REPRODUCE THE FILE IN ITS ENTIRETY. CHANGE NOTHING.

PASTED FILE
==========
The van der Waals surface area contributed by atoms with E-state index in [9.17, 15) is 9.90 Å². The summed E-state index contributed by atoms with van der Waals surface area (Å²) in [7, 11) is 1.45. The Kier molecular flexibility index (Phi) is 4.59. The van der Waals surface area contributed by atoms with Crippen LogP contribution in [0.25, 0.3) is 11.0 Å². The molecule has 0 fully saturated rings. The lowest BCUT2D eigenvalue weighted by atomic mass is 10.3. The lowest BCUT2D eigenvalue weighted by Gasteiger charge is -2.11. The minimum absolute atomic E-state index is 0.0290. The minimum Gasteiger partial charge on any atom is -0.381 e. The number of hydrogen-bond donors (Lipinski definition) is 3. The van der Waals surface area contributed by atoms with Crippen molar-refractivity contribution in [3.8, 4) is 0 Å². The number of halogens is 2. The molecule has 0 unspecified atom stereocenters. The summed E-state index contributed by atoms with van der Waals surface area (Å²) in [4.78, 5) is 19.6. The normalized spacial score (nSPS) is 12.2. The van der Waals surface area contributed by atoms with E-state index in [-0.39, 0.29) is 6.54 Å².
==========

The van der Waals surface area contributed by atoms with E-state index in [9.17, 15) is 9.90 Å². The summed E-state index contributed by atoms with van der Waals surface area (Å²) in [7, 11) is 1.45. The Kier molecular flexibility index (Phi) is 4.59. The van der Waals surface area contributed by atoms with Crippen LogP contribution in [0.25, 0.3) is 11.0 Å². The molecule has 0 fully saturated rings. The lowest BCUT2D eigenvalue weighted by atomic mass is 10.3. The lowest BCUT2D eigenvalue weighted by Gasteiger charge is -2.11. The minimum absolute atomic E-state index is 0.0290. The minimum Gasteiger partial charge on any atom is -0.381 e. The number of hydrogen-bond donors (Lipinski definition) is 3. The van der Waals surface area contributed by atoms with Crippen molar-refractivity contribution in [3.8, 4) is 0 Å². The number of halogens is 2. The molecule has 0 unspecified atom stereocenters. The summed E-state index contributed by atoms with van der Waals surface area (Å²) in [4.78, 5) is 19.6. The normalized spacial score (nSPS) is 12.2. The van der Waals surface area contributed by atoms with E-state index in [-0.39, 0.29) is 6.54 Å².